The negotiator may fail to realize that the subject with paranoid traits may hear something radically different from what the negotiator is saying, or that a histrionic personality, that has a tendency to believe in sudden, deep intimacy, will often translate the negotiator’s friendly manner as a perceived sexual intimacy. When it is discovered that this is not the case, the histrionic personality may act out further.
What strategies, then, does a negotiator consider when faced with possible mental disorder in the subjects? The following are examples from Conflict and Crisis Communication (ed. By Ireland, Fisher and Vecchi; Saving Lives, by Dr Mitchell Hammer; and On-Scene Crisis Negotiation, by Frederick Lanceley).
The Anti-social Personality
The subject may exhibit some or all of these traits:
- Extreme irritability and aggressiveness
- Inability to see the effect of his behavior on others, and lack of conscience or remorse
- Impulsive behavior and poor inability to plan for the future.
- In a negotiation, these traits can manifest themselves in extreme distrust of the negotiator as well as extreme self-centeredness. The anti-social’s mantra is “what’s in it for me?” and an effective strategy can be assuring him that his continued participation in the negotiation will be valuable to him. The negotiator’s calm presence, and refusal to respond in kind to irritability or anger, is essential.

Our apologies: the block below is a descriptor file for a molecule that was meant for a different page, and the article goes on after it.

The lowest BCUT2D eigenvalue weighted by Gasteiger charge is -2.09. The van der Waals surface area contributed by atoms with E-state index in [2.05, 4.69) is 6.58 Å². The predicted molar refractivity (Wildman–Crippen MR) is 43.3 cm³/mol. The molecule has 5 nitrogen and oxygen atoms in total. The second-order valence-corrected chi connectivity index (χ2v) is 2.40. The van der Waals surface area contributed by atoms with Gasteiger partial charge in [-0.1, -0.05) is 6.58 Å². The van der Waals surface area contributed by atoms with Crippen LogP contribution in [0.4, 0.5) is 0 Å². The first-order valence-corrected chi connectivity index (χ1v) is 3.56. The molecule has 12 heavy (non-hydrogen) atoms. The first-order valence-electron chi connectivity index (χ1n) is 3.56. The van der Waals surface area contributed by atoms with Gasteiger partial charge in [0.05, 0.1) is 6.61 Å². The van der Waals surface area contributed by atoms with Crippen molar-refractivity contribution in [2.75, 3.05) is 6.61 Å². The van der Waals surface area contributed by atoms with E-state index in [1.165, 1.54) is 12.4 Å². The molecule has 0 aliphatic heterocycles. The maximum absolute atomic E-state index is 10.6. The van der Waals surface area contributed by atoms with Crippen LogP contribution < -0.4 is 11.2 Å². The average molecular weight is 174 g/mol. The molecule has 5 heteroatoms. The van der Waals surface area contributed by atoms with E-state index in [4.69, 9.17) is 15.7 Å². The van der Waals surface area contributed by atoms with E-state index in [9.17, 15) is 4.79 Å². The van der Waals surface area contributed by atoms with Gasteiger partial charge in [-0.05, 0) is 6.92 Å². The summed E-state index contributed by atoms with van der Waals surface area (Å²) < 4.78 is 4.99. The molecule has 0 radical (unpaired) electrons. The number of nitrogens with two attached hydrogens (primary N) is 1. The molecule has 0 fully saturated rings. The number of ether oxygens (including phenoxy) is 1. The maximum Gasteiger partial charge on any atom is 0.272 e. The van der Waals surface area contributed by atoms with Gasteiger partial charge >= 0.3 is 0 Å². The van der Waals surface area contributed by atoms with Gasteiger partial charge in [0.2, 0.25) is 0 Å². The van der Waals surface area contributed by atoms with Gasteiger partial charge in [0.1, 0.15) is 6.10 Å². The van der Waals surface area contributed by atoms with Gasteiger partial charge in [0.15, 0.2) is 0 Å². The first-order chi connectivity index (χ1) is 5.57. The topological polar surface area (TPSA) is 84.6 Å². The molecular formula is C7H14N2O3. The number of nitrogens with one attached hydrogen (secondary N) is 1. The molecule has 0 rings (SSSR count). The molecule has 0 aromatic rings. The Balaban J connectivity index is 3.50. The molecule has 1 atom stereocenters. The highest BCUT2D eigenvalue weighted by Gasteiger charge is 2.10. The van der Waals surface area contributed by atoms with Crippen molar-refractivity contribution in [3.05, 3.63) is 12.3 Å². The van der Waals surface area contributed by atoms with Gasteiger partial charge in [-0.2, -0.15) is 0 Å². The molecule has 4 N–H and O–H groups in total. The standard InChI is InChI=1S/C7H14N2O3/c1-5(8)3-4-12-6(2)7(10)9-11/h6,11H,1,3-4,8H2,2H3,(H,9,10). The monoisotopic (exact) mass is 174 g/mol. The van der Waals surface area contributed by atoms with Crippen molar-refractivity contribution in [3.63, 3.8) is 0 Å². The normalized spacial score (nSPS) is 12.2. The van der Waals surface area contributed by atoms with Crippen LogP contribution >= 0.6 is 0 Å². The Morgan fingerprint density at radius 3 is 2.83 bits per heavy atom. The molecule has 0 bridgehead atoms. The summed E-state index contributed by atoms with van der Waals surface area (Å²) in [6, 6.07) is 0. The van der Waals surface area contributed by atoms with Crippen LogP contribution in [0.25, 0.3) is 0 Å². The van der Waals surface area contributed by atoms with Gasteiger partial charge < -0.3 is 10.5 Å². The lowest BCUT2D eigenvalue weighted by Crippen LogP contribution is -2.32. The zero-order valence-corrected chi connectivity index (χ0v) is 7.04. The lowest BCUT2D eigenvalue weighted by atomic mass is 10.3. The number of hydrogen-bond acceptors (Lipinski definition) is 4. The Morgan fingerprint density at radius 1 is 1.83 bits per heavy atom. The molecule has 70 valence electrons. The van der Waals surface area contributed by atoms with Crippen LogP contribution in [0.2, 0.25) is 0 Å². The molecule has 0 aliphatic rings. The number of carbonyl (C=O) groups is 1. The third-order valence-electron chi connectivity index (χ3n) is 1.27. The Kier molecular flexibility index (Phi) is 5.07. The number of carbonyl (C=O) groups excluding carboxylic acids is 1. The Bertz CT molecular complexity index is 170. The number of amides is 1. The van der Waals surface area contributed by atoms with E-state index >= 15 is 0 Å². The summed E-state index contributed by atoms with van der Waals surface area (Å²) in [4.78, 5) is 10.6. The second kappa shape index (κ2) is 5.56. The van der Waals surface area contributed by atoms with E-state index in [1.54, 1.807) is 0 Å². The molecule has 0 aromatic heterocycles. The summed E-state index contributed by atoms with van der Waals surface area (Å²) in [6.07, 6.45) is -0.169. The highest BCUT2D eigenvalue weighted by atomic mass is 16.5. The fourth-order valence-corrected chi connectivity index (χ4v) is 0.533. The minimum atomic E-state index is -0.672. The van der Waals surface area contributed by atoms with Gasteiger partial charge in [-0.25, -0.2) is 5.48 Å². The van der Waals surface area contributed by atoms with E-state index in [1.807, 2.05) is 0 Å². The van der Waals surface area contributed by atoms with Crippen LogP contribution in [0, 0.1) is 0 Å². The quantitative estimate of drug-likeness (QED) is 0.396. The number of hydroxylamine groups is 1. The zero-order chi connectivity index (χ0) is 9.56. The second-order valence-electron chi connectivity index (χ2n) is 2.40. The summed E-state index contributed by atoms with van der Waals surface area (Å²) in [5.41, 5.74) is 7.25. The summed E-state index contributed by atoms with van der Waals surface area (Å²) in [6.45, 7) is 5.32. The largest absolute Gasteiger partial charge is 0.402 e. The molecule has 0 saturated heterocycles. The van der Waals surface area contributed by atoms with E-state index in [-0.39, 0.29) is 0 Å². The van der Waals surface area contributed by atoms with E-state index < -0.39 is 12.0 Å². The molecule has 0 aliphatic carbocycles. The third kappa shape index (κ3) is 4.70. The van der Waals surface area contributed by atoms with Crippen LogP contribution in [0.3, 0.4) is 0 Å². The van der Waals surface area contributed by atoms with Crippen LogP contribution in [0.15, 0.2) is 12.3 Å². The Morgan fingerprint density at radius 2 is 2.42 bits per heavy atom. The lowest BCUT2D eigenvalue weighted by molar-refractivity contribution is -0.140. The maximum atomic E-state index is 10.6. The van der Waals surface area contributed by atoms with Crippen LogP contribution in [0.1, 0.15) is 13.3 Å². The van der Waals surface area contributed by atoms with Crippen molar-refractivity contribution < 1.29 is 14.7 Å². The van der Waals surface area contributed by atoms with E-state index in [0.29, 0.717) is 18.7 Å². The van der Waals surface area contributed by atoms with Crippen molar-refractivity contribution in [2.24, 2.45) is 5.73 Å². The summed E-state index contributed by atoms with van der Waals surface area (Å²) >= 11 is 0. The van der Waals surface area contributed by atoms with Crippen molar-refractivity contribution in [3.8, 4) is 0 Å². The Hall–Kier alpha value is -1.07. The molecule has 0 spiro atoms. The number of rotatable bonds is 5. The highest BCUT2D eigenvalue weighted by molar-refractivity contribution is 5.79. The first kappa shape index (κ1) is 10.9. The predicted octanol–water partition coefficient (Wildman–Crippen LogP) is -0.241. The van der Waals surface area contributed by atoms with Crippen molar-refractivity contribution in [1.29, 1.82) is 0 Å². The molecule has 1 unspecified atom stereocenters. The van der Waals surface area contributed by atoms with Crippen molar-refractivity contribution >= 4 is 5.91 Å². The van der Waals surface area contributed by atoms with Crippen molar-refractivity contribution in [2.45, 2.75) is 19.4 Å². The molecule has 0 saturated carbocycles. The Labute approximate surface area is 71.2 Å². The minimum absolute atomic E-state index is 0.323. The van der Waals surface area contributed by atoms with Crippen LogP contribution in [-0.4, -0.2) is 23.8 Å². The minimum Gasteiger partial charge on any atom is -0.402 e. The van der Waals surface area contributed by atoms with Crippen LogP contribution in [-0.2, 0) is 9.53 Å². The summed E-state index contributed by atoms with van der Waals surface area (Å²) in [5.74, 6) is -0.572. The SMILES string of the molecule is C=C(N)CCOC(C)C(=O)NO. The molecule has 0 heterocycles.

Several risks in this situation are worth noting in dealing with the antisocial personality.
- What the person says cannot be trusted. They can give the impression of a positive relationship when in fact such is not the case, and reveal seemingly important information that, in fact, is not true. The watchphrase for this is don’t lie to them and watch out for being deceived. This trait, combined with the anti-social’s inability to plan for the future, can make surrender plans difficult.
- The anti-social personality might be more inclined to hurt any hostages if he becomes irritable so keeping him distracted can be a good strategy. Stalling for time is not a good strategy in this case
- If he also displays histrionic or dramatic traits, let him be the center of attention; don’t challenge him. Negotiators should be alert that their level of annoyance and frustration at this personality doesn’t rise.